CEP 805: Learning Math with Technology

Instructors: Dr. Rohit Mehta, Dr. Punya Mishra

This course was the third covered under the Michigan State University-Wipro Stem and Leadership Fellowship. Similar to CEP 806, our team interactions looked holistically at the intersection of STEM disciplines elevating the “T” in STEM. The cohort was divided into teams where educators from various specialties came together to co-plan and collaborate. Although my role was mainly as a science and technology teacher, mathematics is not mutually exclusive in the science classroom. I was able to work with my colleagues in the fellowship and collaborate on their math Dream IT projects as they helped me work through my science project.


CEP 810: Teaching for Understanding with Technology

Instructors: Kimberly Powell, Emily Stone

 

CEP 811: Adapting Innovative Technologies to Education

Instructors: Janine Campbell, Amy Pietrowski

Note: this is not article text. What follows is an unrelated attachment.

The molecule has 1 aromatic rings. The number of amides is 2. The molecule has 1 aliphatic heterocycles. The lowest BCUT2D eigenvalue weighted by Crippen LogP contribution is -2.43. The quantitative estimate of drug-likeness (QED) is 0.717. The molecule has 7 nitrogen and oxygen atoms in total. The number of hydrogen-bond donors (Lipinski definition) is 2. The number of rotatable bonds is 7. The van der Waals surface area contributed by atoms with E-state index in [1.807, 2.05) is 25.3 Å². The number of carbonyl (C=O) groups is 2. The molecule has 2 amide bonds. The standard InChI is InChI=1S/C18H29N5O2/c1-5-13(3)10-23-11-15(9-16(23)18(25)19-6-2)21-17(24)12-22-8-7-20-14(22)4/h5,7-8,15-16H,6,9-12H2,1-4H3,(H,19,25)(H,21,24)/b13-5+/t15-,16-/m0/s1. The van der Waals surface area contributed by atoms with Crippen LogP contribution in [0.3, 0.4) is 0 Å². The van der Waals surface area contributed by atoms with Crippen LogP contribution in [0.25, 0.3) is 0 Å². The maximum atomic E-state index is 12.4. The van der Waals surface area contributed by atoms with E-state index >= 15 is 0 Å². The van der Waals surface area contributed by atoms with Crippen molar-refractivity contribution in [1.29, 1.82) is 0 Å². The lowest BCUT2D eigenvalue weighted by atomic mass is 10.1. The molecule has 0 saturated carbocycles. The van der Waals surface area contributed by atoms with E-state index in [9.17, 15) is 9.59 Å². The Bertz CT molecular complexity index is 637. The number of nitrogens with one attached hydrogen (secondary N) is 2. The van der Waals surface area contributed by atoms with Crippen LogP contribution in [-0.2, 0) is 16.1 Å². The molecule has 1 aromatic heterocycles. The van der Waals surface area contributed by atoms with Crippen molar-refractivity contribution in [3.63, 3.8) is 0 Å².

Using the Technological Pedagogical Content Knowledge (TPACK) framework, students in this course explore the foundational elements needed to teach with technology. By highlighting the importance of using technology to enhance learning and instruction rather than using technology as a means to an end, we explored and shared examples of how this looks. We asked key questions about the mindsets needed to effectively integrate technology in the classroom. I analyzed my own professional learning network to explore ways to stay engaged in the TPACK framework and created classroom lessons to leverage technology to support student scientific research methods for large projects.



Using the Maker Movement to center our ideas around, this course continued to push our thinking around technology to recognize that a growth mindset and critical thinking can help us see how we can leverage existing technology to create new opportunities. I chose to use littleBits to create a science lesson that used them in a novel way to allow students to explore how inventions help drive innovation and technological advancements in society. By viewing examples of how littleBits have been combined to make inventions, students were challenged to work in teams to design an invention and test the prototype with the littleBits.